Portland is one of the west coast’s most haunted cities. There are many scary spots from the 1920s, including the shanghai tunnels. These underground tunnels, located in Chinatown/Old Town, were used during Prohibition as a secret spot to drink booze. Now the tunnels are said to be haunted by prostitutes and drunkards of Portland’s past. On your trip to Portland, embrace the outdoors and admire the green spaces that the city has to offer. Also, check out this video on special places to visit in Portland. Want one more nugget of advice? Pack an umbrella in your bag for Portland, as the city is famous for rainy days. 960 1280

  

San Antonio, Texas

San Antonio, Texas

Texas is one of the most haunted states in the nation, and San Antonio is likely its most haunted city. San Antonio is home to a few haunted hotels, which have been the site of murder and mischief throughout its history. The Black Swan Inn, now a venue for wedding receptions, is a petrifying San Antonio destination to visit on your trip. Find great places to stay and eat with this amazing San Antonio Travel Guide. 960 1280

  

San Francisco, California

San Francisco, California

San Francisco is the hot travel destination these days. The San Francisco Bay has over a hundred haunted spots for you to check out during your trip. One place worth mentioning is Alcatraz, the famous maximum-security prison. Alcatraz hosted Al Capone, the famous Chicago gangster, during the final years of his life. To get to Alcatraz, you’ll need to take a ferry across San Francisco Bay. It’s definitely worth the trip to see this haunted prison. While you’re not checking out the spooky sights, discover fun things to do in San Francisco with this cool travel guide. 960 1280

  

Savannah, Georgia

Savannah, Georgia

Savannah is the most frightening city and seaport in all of America. There’s so much haunted history from the Civil War, which the Travel Channel’s Ghost Adventurers have explored in depth. Before dark, wander over to the Savannah College of Art and Design (SCAD) to see innovative art exhibits, or else visit Savannah’s famous restaurants and sights. After dusk, take a ghost tour to explore the haunted streets of the city. You’ll be quaking in your boots. 960 1280

Adam Kuehl  

St. Paul, Minnesota

St. Paul, Minnesota

St. Paul is a go-to city for a spook. One of the creepiest places in St. Paul is the Wabasha Street Caves, where people formerly hid out during the Prohibition to sneak some booze. These caves are now said to be haunted by three gangsters, who were murdered and buried inside the caves. After you’ve been scared out of your senses, get a bite to eat at one of these mouth-watering Minnesota restaurants. 960 1280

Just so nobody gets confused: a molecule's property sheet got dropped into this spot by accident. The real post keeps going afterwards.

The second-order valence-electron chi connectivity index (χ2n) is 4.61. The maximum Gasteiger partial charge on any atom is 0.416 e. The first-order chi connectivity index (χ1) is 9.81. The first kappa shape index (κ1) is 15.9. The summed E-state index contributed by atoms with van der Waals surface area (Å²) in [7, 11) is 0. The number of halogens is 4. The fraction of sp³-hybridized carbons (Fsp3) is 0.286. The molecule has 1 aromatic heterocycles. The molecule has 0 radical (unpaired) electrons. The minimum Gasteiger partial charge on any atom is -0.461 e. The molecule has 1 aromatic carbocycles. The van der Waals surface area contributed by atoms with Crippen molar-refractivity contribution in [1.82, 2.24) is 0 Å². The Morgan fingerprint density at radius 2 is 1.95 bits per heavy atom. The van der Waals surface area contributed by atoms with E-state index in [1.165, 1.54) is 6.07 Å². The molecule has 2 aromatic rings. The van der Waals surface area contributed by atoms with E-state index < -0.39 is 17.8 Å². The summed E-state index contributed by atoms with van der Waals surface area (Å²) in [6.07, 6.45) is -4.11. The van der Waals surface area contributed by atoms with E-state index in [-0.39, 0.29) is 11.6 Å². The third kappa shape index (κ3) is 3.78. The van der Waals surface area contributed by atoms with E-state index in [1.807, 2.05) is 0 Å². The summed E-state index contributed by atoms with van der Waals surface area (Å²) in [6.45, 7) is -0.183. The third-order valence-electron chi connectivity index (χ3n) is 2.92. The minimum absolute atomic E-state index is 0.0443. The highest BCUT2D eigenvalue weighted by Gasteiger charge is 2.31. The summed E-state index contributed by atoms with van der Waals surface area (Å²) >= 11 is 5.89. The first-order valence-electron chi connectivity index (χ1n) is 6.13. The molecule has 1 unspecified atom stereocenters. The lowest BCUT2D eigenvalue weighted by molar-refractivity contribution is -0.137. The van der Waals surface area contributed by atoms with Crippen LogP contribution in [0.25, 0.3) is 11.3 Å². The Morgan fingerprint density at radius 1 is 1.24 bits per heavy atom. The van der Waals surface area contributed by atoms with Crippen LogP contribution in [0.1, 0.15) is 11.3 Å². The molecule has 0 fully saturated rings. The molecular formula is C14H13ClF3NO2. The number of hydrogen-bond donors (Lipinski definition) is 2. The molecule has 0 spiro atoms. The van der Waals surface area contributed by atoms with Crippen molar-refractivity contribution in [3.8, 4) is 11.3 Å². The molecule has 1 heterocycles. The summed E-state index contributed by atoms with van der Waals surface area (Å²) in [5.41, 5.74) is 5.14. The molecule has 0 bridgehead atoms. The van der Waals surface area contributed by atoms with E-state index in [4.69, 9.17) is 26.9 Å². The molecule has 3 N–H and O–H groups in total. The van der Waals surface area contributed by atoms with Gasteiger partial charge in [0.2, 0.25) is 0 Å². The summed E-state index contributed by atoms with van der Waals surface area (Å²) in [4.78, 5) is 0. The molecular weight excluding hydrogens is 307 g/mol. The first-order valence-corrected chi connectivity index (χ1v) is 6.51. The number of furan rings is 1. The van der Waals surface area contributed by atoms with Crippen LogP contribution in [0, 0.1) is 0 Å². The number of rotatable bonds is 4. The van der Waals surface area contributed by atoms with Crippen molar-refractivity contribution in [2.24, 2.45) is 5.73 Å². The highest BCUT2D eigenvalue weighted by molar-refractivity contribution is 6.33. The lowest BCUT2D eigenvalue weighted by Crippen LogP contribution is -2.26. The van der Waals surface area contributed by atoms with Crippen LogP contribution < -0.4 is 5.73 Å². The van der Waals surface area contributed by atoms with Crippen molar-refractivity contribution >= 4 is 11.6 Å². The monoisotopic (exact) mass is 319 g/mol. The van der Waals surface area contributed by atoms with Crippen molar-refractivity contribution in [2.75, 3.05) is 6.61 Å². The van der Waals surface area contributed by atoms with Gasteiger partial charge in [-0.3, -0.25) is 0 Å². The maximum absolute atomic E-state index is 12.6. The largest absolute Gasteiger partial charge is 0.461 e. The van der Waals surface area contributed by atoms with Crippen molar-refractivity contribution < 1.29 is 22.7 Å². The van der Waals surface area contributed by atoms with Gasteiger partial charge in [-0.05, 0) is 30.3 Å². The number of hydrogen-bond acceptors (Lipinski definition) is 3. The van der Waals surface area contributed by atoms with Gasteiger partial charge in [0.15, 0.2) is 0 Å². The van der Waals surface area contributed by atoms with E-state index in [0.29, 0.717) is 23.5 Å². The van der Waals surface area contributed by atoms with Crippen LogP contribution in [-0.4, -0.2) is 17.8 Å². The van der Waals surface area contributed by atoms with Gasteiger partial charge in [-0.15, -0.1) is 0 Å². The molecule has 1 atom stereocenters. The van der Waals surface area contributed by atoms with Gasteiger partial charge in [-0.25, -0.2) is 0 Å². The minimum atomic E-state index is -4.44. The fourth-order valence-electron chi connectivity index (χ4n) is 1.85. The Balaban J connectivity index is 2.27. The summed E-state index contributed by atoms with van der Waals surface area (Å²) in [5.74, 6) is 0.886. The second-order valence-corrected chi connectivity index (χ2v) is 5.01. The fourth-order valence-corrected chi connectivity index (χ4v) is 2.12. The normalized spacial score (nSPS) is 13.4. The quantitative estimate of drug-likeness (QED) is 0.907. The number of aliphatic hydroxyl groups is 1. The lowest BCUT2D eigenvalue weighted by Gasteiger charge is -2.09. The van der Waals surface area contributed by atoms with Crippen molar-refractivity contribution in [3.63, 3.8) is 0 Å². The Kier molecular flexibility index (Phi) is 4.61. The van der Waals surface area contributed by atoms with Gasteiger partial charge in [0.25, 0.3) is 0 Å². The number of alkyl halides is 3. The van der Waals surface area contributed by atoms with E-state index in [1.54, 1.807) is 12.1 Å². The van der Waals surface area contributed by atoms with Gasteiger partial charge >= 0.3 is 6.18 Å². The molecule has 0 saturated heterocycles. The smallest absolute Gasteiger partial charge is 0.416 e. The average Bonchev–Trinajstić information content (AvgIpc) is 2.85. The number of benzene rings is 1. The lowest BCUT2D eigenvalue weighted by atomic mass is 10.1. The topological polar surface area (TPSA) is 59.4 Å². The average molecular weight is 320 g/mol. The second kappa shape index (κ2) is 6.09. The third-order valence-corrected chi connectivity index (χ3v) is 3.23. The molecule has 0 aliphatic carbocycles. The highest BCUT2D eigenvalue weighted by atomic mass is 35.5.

St. George Spirits; Alameda, California

St. George Spirits; Alameda, California

St. George is stretching the boundaries of traditional styles of gin, very successfully. More than 30 years ago, a young German man named Jorg Rupf fell in love with the Bay Area’s food culture and the quality of fruit growing in California, and subsequently founded St. George Spirits in 1982. He began making eau de vie (a clear, colorless fruit brandy) from pears, raspberries, cherries, and even kiwi fruit before there was a craft distillation movement in the U.S. to speak of. A lot of early gin distillers here kept to a London Dry style, which is very juniper-forward, but as the editor of Bevvy.co notes, now distillers are creating modern gins that are a lot more diverse. “Citrus peel is one of the botanicals that has come to the forefront, and local herbs and spices are becoming popular with people who want to make gin with a bit of hometown pride. St. George Terroir Gin is a great example of that, it tastes like the California coast.” 960 1280

  

Koval Distillery; Chicago, Illinois

Koval Distillery; Chicago, Illinois

The first distillery in Chicago since well before Prohibition, Koval was founded by a dynamic husband and wife duo who are changing the way America distills. Dr. Robert Birnecker and Dr. Sonat Birnecker-Hart have won countless awards for their dry gins, 100 percent Midwestern grown organic rye whiskey, millet-based bourbon, and more. The power couple also prioritizes education, hosting a selection of cocktail classes and whiskey workshops at their North Ravenswood Ave location. Talent seems to run in the family—their distinctive laser-cut labels have also received a lot of attention, designed by Sonat’s sister and her firm Dando Projects. 960 1280